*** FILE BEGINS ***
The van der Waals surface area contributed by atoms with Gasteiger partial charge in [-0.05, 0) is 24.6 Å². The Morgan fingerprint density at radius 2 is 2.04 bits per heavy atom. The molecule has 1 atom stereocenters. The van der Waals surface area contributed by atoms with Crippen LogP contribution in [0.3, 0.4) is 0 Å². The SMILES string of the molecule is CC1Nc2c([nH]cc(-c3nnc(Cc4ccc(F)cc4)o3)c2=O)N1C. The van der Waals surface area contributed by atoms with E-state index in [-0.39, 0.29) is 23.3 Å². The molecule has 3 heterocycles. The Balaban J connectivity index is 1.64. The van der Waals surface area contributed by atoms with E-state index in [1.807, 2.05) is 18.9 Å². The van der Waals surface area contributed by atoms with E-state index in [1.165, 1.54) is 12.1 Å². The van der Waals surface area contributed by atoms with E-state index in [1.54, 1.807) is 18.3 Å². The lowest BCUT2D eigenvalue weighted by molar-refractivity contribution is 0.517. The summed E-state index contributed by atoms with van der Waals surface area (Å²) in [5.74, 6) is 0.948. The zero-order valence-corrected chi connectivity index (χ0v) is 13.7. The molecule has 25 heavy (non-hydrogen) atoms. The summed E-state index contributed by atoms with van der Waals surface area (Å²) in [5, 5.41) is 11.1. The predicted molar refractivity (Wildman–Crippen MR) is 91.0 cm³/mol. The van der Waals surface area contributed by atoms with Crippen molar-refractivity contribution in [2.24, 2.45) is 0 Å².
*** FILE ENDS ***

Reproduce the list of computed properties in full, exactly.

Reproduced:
The van der Waals surface area contributed by atoms with Gasteiger partial charge in [-0.05, 0) is 24.6 Å². The Morgan fingerprint density at radius 2 is 2.04 bits per heavy atom. The molecule has 1 atom stereocenters. The van der Waals surface area contributed by atoms with Crippen LogP contribution in [0.3, 0.4) is 0 Å². The SMILES string of the molecule is CC1Nc2c([nH]cc(-c3nnc(Cc4ccc(F)cc4)o3)c2=O)N1C. The van der Waals surface area contributed by atoms with E-state index in [-0.39, 0.29) is 23.3 Å². The molecule has 3 heterocycles. The Balaban J connectivity index is 1.64. The van der Waals surface area contributed by atoms with E-state index in [1.807, 2.05) is 18.9 Å². The van der Waals surface area contributed by atoms with E-state index in [1.165, 1.54) is 12.1 Å². The van der Waals surface area contributed by atoms with E-state index in [1.54, 1.807) is 18.3 Å². The lowest BCUT2D eigenvalue weighted by molar-refractivity contribution is 0.517. The summed E-state index contributed by atoms with van der Waals surface area (Å²) in [5.74, 6) is 0.948. The zero-order valence-corrected chi connectivity index (χ0v) is 13.7. The molecule has 25 heavy (non-hydrogen) atoms. The summed E-state index contributed by atoms with van der Waals surface area (Å²) in [5, 5.41) is 11.1. The predicted molar refractivity (Wildman–Crippen MR) is 91.0 cm³/mol. The van der Waals surface area contributed by atoms with Crippen molar-refractivity contribution in [2.24, 2.45) is 0 Å².